After years of hype and a mixed reaction from the Playstation community, love it or hate it there’s no denying that No Man’s Sky is a beautiful, ambitious open world game. The sheer scope of the universe is mind boggling and the ability to fly from one planet to the next and from one star system to the next is incredibly awe-inspiring. Even after my 50 hours+ playtime, I found new things that surprised me but there’s no denying that No Man’s Sky has some glaring issues. With key promised features missing from the game including multiplayer, an in depth trading system and an advanced eco-system, No Man’s Sky is the gaming equivalent of two-face.
The opening hours of the game are some of the most exciting and breathtakingly surreal I’ve ever experienced playing a video game. After a brief introduction, you’re dropped in the middle of a world with no instructions, no hand holding tutorials and one mission – fix your ship, fly off and explore the surrounding planets. As you fumble around the procedurally generated world, vast cave systems and large mountain ranges stretch off in the distance populated by trees, rocks and animals. The aim, of course, is to fix the ship and you do this by using your omni-tool. Essentially a laser gun, holding down the trigger button launches a burst of orange light that, when pointed at trees, rocks, cliff ranges and plants, extracts key minerals needed to fix the ship and upgrade your gear.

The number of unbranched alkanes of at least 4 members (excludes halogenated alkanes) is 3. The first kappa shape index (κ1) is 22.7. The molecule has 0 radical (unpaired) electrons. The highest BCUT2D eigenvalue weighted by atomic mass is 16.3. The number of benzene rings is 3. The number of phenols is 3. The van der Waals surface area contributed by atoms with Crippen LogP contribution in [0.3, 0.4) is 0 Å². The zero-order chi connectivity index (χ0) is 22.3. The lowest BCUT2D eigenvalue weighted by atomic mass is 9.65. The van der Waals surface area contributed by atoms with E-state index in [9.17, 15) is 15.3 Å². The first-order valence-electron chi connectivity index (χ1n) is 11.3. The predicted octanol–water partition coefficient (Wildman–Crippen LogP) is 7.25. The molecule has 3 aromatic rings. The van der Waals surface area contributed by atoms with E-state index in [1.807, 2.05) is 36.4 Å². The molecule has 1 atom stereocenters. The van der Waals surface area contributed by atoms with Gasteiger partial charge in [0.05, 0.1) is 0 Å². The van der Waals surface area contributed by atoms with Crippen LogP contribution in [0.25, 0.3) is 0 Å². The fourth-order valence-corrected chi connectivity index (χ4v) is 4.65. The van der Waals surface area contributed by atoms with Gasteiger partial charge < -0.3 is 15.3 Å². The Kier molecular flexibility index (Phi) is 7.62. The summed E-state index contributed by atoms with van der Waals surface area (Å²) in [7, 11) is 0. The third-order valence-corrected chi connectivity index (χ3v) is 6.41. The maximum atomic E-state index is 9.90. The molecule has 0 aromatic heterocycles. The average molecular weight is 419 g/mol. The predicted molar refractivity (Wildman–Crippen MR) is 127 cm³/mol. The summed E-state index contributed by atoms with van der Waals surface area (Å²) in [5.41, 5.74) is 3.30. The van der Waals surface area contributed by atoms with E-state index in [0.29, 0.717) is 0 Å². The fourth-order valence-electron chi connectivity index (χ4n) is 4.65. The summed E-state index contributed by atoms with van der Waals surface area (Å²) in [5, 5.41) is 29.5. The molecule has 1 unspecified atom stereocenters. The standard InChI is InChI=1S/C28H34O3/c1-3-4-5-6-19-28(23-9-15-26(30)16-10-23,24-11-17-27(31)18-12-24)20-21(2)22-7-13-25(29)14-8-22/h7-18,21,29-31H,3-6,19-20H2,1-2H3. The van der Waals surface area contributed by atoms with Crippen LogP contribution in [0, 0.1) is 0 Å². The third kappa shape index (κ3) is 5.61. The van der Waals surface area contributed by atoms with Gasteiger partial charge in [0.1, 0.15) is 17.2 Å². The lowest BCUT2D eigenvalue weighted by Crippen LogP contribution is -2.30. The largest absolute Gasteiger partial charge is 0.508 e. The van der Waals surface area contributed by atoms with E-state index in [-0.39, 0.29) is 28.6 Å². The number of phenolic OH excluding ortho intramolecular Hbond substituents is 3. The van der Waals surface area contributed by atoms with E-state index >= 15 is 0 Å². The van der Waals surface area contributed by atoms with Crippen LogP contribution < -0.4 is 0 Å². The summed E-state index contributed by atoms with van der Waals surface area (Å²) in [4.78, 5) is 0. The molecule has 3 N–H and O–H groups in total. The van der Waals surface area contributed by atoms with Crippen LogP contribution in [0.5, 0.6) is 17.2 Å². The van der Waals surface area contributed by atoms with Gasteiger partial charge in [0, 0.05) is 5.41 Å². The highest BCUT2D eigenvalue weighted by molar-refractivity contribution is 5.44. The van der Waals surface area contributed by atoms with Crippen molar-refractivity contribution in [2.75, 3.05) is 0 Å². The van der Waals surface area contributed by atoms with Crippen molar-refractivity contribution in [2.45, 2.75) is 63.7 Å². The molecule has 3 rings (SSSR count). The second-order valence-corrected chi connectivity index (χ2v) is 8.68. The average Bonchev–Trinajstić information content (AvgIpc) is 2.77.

The creatures are varied in design but sadly not very intelligent
The key gameplay loop essentially revolves around mining resources to upgrade your gear and key parts of your ship but there are other things to do too. Nearby outposts could hold alien life or be abandoned and the further away from the starting point you venture, the more places of interest pop up on your mini map. Once you’ve gained enough resources to fix the ship and fly away from your starter planet, you can fly to any surrounding planets or alternatively, another star system in real time without loading screens, and then land on those and repeat the same process again – gather resources, upgrade your gear, explore the worlds, fly away. Its a very simple process and one that will certainly not be for everyone. No Man’s Sky is not a fast paced, action thriller with explosions and set pieces. This is a relaxing, slow paced space simulator where exploring planets and discovering creatures is the main appeal of this game. If you’re after something more action-orientated – No Man’s Sky is not that game despite it featuring some lacklustre gun play and disappointing space battles.
There’s a loose main objective to get to the centre of the universe but to be honest, I wouldn’t bother. The actual reveal at the centre of the universe is one of the biggest sucker punches in gaming history and really, anything other than what they decided to do would have been better than what’s shown. So with this in mind, the real fun of the game is exploring the worlds which can be both vast and varied in their terrain and creatures they hold.
The best part of No Man’s Sky is the unpredictability in the world and creature design